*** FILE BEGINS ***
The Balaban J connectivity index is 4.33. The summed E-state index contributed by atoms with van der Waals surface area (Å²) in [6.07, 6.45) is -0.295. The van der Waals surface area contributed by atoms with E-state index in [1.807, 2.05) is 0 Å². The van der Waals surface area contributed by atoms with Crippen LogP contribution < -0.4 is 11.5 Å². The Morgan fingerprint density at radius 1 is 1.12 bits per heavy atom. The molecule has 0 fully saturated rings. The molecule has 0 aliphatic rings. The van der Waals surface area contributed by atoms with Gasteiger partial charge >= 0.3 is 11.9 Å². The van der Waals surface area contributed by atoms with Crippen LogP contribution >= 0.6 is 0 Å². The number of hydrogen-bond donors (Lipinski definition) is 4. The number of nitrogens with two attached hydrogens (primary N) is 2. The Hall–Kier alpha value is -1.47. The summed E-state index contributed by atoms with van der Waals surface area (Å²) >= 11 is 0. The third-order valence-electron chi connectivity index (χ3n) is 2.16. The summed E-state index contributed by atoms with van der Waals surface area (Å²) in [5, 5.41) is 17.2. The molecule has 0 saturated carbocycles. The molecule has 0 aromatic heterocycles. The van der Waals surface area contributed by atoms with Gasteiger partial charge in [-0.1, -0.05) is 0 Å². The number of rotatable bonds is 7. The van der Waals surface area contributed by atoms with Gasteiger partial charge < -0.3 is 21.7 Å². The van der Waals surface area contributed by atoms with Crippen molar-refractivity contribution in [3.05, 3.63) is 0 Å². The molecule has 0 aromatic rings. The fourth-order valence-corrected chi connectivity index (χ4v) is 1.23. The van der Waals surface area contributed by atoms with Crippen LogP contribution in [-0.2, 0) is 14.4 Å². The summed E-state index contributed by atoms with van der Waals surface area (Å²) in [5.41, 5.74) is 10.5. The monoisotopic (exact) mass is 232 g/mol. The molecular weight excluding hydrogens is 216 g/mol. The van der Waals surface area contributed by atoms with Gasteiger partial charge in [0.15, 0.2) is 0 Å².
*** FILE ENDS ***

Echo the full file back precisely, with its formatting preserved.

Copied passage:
The Balaban J connectivity index is 4.33. The summed E-state index contributed by atoms with van der Waals surface area (Å²) in [6.07, 6.45) is -0.295. The van der Waals surface area contributed by atoms with E-state index in [1.807, 2.05) is 0 Å². The van der Waals surface area contributed by atoms with Crippen LogP contribution < -0.4 is 11.5 Å². The Morgan fingerprint density at radius 1 is 1.12 bits per heavy atom. The molecule has 0 fully saturated rings. The molecule has 0 aliphatic rings. The van der Waals surface area contributed by atoms with Gasteiger partial charge >= 0.3 is 11.9 Å². The van der Waals surface area contributed by atoms with Crippen LogP contribution >= 0.6 is 0 Å². The number of hydrogen-bond donors (Lipinski definition) is 4. The number of nitrogens with two attached hydrogens (primary N) is 2. The Hall–Kier alpha value is -1.47. The summed E-state index contributed by atoms with van der Waals surface area (Å²) >= 11 is 0. The third-order valence-electron chi connectivity index (χ3n) is 2.16. The summed E-state index contributed by atoms with van der Waals surface area (Å²) in [5, 5.41) is 17.2. The molecule has 0 saturated carbocycles. The molecule has 0 aromatic heterocycles. The van der Waals surface area contributed by atoms with Gasteiger partial charge in [-0.1, -0.05) is 0 Å². The number of rotatable bonds is 7. The van der Waals surface area contributed by atoms with Gasteiger partial charge < -0.3 is 21.7 Å². The van der Waals surface area contributed by atoms with Crippen molar-refractivity contribution in [3.05, 3.63) is 0 Å². The molecule has 0 aromatic rings. The fourth-order valence-corrected chi connectivity index (χ4v) is 1.23. The van der Waals surface area contributed by atoms with Crippen LogP contribution in [-0.2, 0) is 14.4 Å². The summed E-state index contributed by atoms with van der Waals surface area (Å²) in [5.41, 5.74) is 10.5. The monoisotopic (exact) mass is 232 g/mol. The molecular weight excluding hydrogens is 216 g/mol. The van der Waals surface area contributed by atoms with Gasteiger partial charge in [0.15, 0.2) is 0 Å².